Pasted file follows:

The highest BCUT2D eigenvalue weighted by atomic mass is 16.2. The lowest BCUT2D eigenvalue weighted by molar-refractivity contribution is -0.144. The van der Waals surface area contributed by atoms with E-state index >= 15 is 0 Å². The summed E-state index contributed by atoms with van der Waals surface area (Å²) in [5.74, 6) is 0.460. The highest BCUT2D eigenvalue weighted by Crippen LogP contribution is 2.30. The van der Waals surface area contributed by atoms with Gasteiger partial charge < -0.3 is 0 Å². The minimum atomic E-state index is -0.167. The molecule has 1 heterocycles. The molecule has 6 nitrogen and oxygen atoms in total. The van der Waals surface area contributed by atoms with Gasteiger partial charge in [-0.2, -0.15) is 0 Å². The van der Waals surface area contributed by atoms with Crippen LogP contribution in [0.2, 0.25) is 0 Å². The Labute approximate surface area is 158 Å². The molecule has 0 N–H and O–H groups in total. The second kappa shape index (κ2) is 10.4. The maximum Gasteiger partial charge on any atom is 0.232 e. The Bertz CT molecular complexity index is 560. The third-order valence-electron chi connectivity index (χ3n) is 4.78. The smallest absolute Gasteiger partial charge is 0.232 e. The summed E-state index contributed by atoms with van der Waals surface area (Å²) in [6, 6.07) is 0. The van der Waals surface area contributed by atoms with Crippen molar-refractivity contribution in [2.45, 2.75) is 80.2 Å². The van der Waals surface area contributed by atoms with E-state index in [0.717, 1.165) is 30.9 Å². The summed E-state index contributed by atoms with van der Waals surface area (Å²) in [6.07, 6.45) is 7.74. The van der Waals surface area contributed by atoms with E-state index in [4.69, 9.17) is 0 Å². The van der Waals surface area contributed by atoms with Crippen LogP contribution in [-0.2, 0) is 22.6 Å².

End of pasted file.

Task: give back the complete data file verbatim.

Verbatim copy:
The highest BCUT2D eigenvalue weighted by atomic mass is 16.2. The lowest BCUT2D eigenvalue weighted by molar-refractivity contribution is -0.144. The van der Waals surface area contributed by atoms with E-state index >= 15 is 0 Å². The summed E-state index contributed by atoms with van der Waals surface area (Å²) in [5.74, 6) is 0.460. The highest BCUT2D eigenvalue weighted by Crippen LogP contribution is 2.30. The van der Waals surface area contributed by atoms with Gasteiger partial charge < -0.3 is 0 Å². The minimum atomic E-state index is -0.167. The molecule has 1 heterocycles. The molecule has 6 nitrogen and oxygen atoms in total. The van der Waals surface area contributed by atoms with Gasteiger partial charge in [-0.2, -0.15) is 0 Å². The van der Waals surface area contributed by atoms with Crippen LogP contribution in [0.2, 0.25) is 0 Å². The Labute approximate surface area is 158 Å². The molecule has 0 N–H and O–H groups in total. The second kappa shape index (κ2) is 10.4. The maximum Gasteiger partial charge on any atom is 0.232 e. The Bertz CT molecular complexity index is 560. The third-order valence-electron chi connectivity index (χ3n) is 4.78. The smallest absolute Gasteiger partial charge is 0.232 e. The summed E-state index contributed by atoms with van der Waals surface area (Å²) in [6, 6.07) is 0. The van der Waals surface area contributed by atoms with Crippen molar-refractivity contribution in [2.45, 2.75) is 80.2 Å². The van der Waals surface area contributed by atoms with E-state index in [0.717, 1.165) is 30.9 Å². The summed E-state index contributed by atoms with van der Waals surface area (Å²) in [6.07, 6.45) is 7.74. The van der Waals surface area contributed by atoms with E-state index in [4.69, 9.17) is 0 Å². The van der Waals surface area contributed by atoms with Crippen LogP contribution in [-0.2, 0) is 22.6 Å².